Title: stricken in the arms and mouth of a god
Rating: Adult, NC-17
Length: 2611 words
Spoilers: Millerverse for DKR only, takes place one year after DKR
Warnings: slash, violence, Miller's Bruce, not Miller's Clark, dark.ish
Disclaimer: Not mine, seriously. All belongs to DC Comics.
Summary: Clark visits Bruce, years too soon, but Bruce is prepared. At least he thinks he is.
Bruce is used to dreams. He's had nightmares all his life. They change as the times change, as he changes to meet the needs of his city and now the world.
He's back in the meadow, hands on the reins of the horses. Clark turns his face to the sun. This time he doesn't speak, just holds his arm out, beckoning. Bruce steps forward, the dappled light, reins forgotten.
Now they're vaulting up, the earth a distant thing. Clark finally speaks. "Isn't it beautiful?"
It is and it isn't. Dark shapes blot the landscape, the wolf at the sun, blood. "No," he says.
Clark smiles, and then a breath in his ear, wind at his feet. "It can be," he whispers. "Let's change the world, Bruce."
Despair and relief. Finally. Bruce shifts in the gentle iron grip, turns his face to the warm breath...
And he wakes in his subterranean bedroom, utilitarian. He's at war, or at least preparing for it. He hasn't seen the sun in over a year. The sheet stinks of sweat.
Fucking Clark. Always fucking Clark.
The politicians must have telepaths now, empaths, sending him false visions. He's devised empathic shielding but obviously to little effect. He'll double it in the morning. He reaches underneath the sheet and takes care of his erection, fast pumps, thinking only of the world he intends to create, the army he's gathered to enforce it.
But it's the memory of Clark's blood, the heat and smell of it on his hands, that sends him over the edge, into the stark white of bliss.
The silent alarms blink in the cave. His sons, those beautiful boys, in position along the walls to greet the threat. Bruce has been ready, but not as prepared as he should be, years too soon. They had an agreement, a silent one, but still a fragile agreement. Of course the idiot would break it.
"Robin, you know what to do," Bruce hisses. But Robin doesn't answer.
"This yours, Bruce?" Clark Kent says, dangling Robin by the scruff of her costume. He's grinning, of course, dressed in one of his dashing civilian outfits, something to make those perverted old fools in Washington drool, their beautiful god toy.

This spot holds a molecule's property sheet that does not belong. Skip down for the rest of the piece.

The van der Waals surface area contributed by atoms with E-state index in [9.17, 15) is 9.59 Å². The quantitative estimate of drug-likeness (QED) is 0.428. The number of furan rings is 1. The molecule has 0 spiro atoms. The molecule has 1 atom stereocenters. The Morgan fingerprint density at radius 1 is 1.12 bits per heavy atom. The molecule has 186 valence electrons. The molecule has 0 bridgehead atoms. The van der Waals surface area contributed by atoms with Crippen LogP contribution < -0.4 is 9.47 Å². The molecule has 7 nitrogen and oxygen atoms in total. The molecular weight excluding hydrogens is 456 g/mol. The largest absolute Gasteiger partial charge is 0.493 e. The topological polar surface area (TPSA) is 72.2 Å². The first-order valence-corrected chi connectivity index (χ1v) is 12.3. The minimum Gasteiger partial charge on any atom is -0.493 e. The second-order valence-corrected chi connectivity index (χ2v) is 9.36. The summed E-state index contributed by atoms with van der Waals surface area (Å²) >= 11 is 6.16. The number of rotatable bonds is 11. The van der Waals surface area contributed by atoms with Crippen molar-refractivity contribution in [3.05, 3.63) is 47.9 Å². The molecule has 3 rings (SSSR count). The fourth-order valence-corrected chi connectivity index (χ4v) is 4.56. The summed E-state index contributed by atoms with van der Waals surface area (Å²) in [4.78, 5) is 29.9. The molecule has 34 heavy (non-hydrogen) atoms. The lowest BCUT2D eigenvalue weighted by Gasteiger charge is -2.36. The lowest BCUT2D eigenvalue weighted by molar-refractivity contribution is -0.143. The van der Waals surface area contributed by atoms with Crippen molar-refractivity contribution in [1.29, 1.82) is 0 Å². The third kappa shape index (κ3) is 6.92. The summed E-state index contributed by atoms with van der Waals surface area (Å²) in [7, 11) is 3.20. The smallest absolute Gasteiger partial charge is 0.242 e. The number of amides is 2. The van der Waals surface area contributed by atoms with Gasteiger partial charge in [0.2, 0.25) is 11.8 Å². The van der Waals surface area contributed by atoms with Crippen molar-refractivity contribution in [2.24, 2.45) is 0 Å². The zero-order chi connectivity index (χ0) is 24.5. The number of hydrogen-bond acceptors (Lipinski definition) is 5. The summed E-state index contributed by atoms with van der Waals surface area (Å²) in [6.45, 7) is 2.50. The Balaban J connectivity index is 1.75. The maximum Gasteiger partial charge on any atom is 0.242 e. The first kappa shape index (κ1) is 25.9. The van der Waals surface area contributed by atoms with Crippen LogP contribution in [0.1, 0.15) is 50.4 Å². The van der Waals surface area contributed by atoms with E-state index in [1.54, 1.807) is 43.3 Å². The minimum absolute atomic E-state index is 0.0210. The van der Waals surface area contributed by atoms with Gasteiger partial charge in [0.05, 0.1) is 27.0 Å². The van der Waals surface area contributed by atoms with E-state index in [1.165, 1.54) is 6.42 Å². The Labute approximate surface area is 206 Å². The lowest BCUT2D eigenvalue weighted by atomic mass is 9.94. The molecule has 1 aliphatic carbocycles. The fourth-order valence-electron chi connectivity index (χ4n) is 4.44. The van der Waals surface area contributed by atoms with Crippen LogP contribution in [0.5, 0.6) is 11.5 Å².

Robin writhes in his grip, tries to kick loose. "Stop before you break your foot," Bruce grumbles. Pick your battles, girl. Didn't I teach you anything?
The boys, bat-painted faces, slink from the darkened walls, ready to strike. "Don't bother," Bruce says, waving them off.
Clark puts Robin down, pats her on the head patronizingly. She dashes over to Bruce's side. "Sweet kid," he says. "Homeschooling, I hope?"
"You could say that." Bruce puts a protective arm around her, his loyal Carrie. "You're early, Clark."
That infuriating grin only widens, all the dim light of the cave bending toward his gravity, illuminating him, a false beacon of hope in the dark, siren on the rock. "Yes," he says, "I guess I am."
They walk through a secure corridor, nothing truly important behind these steel doors. "Have you been eating right?" Clark asks. He looks the same twenty-eight he always has, reeks of vitality and a hint of cologne.
"Come to check on my health, have you?" Bruce just stops, shakes his head.
Clark stops as well, the insistent curl, that imperfect perfection, hanging just so on that smooth forehead. Of course it's smooth, unlined. He should be carrying the weight of the world on those Atlas shoulders, but the deserter, the failure, doesn't. Bruce does that; he carries them all to a better world, a finer one.
"Bruce, you were dead. Your heart didn't beat for three days. The human body can only take so much oxygen deprivation. The damage--"
Bruce holds up his hand. "Is done, Clark. Obviously, I survived it."
Clark's eyes narrow, and not with concern. "Not really," he says.
"Stop scanning me. Now." His back hurts and his knee aches. Bruce feels every inch of the fifty-six he's supposed to be, but there's strength yet, if only fueled by his will.
"When's the last time you've seen the sun?" Clark folds his arms, Superman. Idiot. Blue-eyed idiot.
"I take my vitamins. I'm not a sun-worshiper like you, Clark."
"Even you need the light, Bruce."
He's had enough of the small talk, useless, and the only thing Clark's good for besides his fists. "Cut the crap, Clark. What do your masters want?"
Clark bridles at that one. "I'm here on my own," he says. "As far as anyone's concerned, you're dead."
Bruce just snorts, opens a door. "Said like the lying loyal dog you are."
Clark grabs his shoulder, spins him around, hint of heat and red in his eye. "When have I ever lied to you?"
"You're nothing but a servant," Bruce says.
He can feel the cool rock against his back as Clark leans in, hands clenched in his jacket. "And you shouldn't be anyone's master."
Bruce shakes himself free. Clark allows it. "What's that supposed to mean?"